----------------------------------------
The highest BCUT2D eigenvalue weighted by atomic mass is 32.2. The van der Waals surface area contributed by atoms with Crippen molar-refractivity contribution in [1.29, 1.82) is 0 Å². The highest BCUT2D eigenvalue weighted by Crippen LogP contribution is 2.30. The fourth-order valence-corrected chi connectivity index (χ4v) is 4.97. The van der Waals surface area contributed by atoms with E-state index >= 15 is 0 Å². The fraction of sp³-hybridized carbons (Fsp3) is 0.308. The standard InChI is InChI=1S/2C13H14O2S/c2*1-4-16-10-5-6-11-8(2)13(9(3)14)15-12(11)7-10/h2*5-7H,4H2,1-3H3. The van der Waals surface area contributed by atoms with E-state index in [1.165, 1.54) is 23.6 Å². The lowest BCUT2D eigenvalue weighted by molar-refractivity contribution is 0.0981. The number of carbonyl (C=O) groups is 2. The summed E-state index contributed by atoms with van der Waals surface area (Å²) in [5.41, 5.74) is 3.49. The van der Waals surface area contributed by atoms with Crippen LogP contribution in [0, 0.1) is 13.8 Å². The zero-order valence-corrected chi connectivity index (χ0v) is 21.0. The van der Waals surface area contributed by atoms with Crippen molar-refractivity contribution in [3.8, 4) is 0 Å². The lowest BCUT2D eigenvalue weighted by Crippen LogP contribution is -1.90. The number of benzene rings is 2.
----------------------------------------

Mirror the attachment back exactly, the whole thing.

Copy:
The highest BCUT2D eigenvalue weighted by atomic mass is 32.2. The van der Waals surface area contributed by atoms with Crippen molar-refractivity contribution in [1.29, 1.82) is 0 Å². The highest BCUT2D eigenvalue weighted by Crippen LogP contribution is 2.30. The fourth-order valence-corrected chi connectivity index (χ4v) is 4.97. The van der Waals surface area contributed by atoms with E-state index >= 15 is 0 Å². The fraction of sp³-hybridized carbons (Fsp3) is 0.308. The standard InChI is InChI=1S/2C13H14O2S/c2*1-4-16-10-5-6-11-8(2)13(9(3)14)15-12(11)7-10/h2*5-7H,4H2,1-3H3. The van der Waals surface area contributed by atoms with E-state index in [1.165, 1.54) is 23.6 Å². The lowest BCUT2D eigenvalue weighted by molar-refractivity contribution is 0.0981. The number of carbonyl (C=O) groups is 2. The summed E-state index contributed by atoms with van der Waals surface area (Å²) in [5.41, 5.74) is 3.49. The van der Waals surface area contributed by atoms with Crippen LogP contribution in [0, 0.1) is 13.8 Å². The zero-order valence-corrected chi connectivity index (χ0v) is 21.0. The van der Waals surface area contributed by atoms with Crippen molar-refractivity contribution in [3.8, 4) is 0 Å². The lowest BCUT2D eigenvalue weighted by Crippen LogP contribution is -1.90. The number of benzene rings is 2.